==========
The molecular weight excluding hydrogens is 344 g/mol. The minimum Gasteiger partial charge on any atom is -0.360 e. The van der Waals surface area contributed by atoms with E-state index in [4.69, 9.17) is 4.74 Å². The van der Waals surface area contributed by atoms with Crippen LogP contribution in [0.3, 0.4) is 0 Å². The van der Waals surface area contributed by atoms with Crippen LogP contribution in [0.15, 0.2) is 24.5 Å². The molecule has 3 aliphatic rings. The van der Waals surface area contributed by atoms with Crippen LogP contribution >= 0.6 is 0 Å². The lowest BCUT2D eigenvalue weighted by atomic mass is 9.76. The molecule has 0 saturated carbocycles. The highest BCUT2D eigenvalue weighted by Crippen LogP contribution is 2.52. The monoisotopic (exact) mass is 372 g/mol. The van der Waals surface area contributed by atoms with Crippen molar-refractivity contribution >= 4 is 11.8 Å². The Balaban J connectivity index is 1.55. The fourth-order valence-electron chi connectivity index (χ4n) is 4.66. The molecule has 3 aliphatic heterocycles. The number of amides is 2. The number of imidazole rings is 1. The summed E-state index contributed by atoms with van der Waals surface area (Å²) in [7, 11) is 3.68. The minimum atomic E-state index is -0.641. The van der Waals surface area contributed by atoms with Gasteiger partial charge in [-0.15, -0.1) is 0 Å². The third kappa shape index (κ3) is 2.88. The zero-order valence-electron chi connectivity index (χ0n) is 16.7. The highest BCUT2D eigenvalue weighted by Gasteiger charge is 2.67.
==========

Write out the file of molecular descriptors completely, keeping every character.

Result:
The molecular weight excluding hydrogens is 344 g/mol. The minimum Gasteiger partial charge on any atom is -0.360 e. The van der Waals surface area contributed by atoms with E-state index in [4.69, 9.17) is 4.74 Å². The van der Waals surface area contributed by atoms with Crippen LogP contribution in [0.3, 0.4) is 0 Å². The van der Waals surface area contributed by atoms with Crippen LogP contribution in [0.15, 0.2) is 24.5 Å². The molecule has 3 aliphatic rings. The van der Waals surface area contributed by atoms with Crippen LogP contribution >= 0.6 is 0 Å². The lowest BCUT2D eigenvalue weighted by atomic mass is 9.76. The molecule has 0 saturated carbocycles. The highest BCUT2D eigenvalue weighted by Crippen LogP contribution is 2.52. The monoisotopic (exact) mass is 372 g/mol. The van der Waals surface area contributed by atoms with Crippen molar-refractivity contribution >= 4 is 11.8 Å². The Balaban J connectivity index is 1.55. The fourth-order valence-electron chi connectivity index (χ4n) is 4.66. The molecule has 3 aliphatic heterocycles. The number of amides is 2. The number of imidazole rings is 1. The summed E-state index contributed by atoms with van der Waals surface area (Å²) in [7, 11) is 3.68. The minimum atomic E-state index is -0.641. The van der Waals surface area contributed by atoms with Gasteiger partial charge in [-0.15, -0.1) is 0 Å². The third kappa shape index (κ3) is 2.88. The zero-order valence-electron chi connectivity index (χ0n) is 16.7. The highest BCUT2D eigenvalue weighted by Gasteiger charge is 2.67.